Degron-based bioPROTACs for controlling signaling in CAR T cells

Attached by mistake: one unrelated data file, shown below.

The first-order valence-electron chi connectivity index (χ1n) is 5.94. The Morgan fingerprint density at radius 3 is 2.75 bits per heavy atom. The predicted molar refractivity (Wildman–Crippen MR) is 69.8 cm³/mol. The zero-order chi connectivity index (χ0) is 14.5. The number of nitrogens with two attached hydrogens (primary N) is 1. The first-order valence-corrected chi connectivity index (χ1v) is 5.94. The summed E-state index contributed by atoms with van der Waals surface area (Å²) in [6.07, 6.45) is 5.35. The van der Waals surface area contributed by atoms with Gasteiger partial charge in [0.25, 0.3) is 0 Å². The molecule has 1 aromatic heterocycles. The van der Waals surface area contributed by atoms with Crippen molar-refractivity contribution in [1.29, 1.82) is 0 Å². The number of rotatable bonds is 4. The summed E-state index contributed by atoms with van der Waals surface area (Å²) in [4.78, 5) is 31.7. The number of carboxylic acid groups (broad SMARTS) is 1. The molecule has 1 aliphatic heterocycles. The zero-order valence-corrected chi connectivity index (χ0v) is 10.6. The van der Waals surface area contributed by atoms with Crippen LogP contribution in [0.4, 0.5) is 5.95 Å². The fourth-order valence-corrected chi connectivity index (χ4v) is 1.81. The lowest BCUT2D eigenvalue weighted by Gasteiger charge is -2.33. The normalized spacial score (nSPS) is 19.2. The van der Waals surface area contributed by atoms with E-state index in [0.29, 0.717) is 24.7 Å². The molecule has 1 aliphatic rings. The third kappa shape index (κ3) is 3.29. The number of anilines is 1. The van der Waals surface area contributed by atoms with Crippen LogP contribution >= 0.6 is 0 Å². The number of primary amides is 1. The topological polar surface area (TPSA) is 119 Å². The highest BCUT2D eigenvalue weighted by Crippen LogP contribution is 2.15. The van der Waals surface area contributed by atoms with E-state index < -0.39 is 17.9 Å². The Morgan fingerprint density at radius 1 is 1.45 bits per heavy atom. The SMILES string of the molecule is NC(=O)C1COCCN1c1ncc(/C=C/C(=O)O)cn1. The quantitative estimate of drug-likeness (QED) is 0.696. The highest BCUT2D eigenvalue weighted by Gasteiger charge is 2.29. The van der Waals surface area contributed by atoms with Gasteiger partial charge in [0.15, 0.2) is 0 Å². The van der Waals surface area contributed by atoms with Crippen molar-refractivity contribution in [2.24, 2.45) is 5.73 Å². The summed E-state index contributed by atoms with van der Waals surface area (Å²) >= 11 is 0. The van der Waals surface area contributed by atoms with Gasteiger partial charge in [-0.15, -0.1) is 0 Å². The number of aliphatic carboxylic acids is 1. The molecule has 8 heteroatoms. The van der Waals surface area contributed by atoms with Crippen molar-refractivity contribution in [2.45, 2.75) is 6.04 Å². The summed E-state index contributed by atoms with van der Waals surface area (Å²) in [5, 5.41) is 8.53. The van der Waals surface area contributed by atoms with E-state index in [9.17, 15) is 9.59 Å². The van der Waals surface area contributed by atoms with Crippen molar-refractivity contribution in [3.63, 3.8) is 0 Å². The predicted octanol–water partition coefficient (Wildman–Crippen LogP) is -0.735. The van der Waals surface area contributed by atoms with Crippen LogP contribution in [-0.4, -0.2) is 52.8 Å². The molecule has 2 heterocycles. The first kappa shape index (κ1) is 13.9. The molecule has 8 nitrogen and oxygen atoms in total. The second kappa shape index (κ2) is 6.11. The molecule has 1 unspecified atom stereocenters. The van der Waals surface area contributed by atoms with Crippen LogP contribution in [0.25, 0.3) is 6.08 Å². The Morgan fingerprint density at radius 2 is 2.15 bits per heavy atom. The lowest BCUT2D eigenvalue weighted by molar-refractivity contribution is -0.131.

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Chimeric antigen receptor (CAR) T cells have made a tremendous impact in the clinic, but potent signaling through the CAR can be detrimental to treatment safety and efficacy. The use of protein degradation to control CAR signaling can address these issues in pre-clinical models. Existing strategies for regulating CAR stability rely on small molecules to induce systemic degradation. In contrast to small molecule regulation, genetic circuits offer a more precise method to control CAR signaling in an autonomous, cell-by-cell fashion. Here, we describe a programmable protein degradation tool that adopts the framework of bioPROTACs, heterobifunctional proteins that contain a target recognition domain fused to a domain that recruits the endogenous ubiquitin proteasome system. We develop novel bioPROTACs that utilize a compact four residue degron and demonstrate degradation of cytosolic and membrane protein targets using either a nanobody or synthetic leucine zipper as a protein binder. Our bioPROTACs exhibit potent degradation of CARs and can inhibit CAR signaling in primary human T cells. We demonstrate the utility of our bioPROTACs by constructing a genetic circuit to degrade the tyrosine kinase ZAP70 in response to recognition of a specific membrane-bound antigen. This circuit is able to disrupt CAR T cell signaling only in the presence of a specific cell population. These results suggest that bioPROTACs are a powerful tool for expanding the cell engineering toolbox for CAR T cells.

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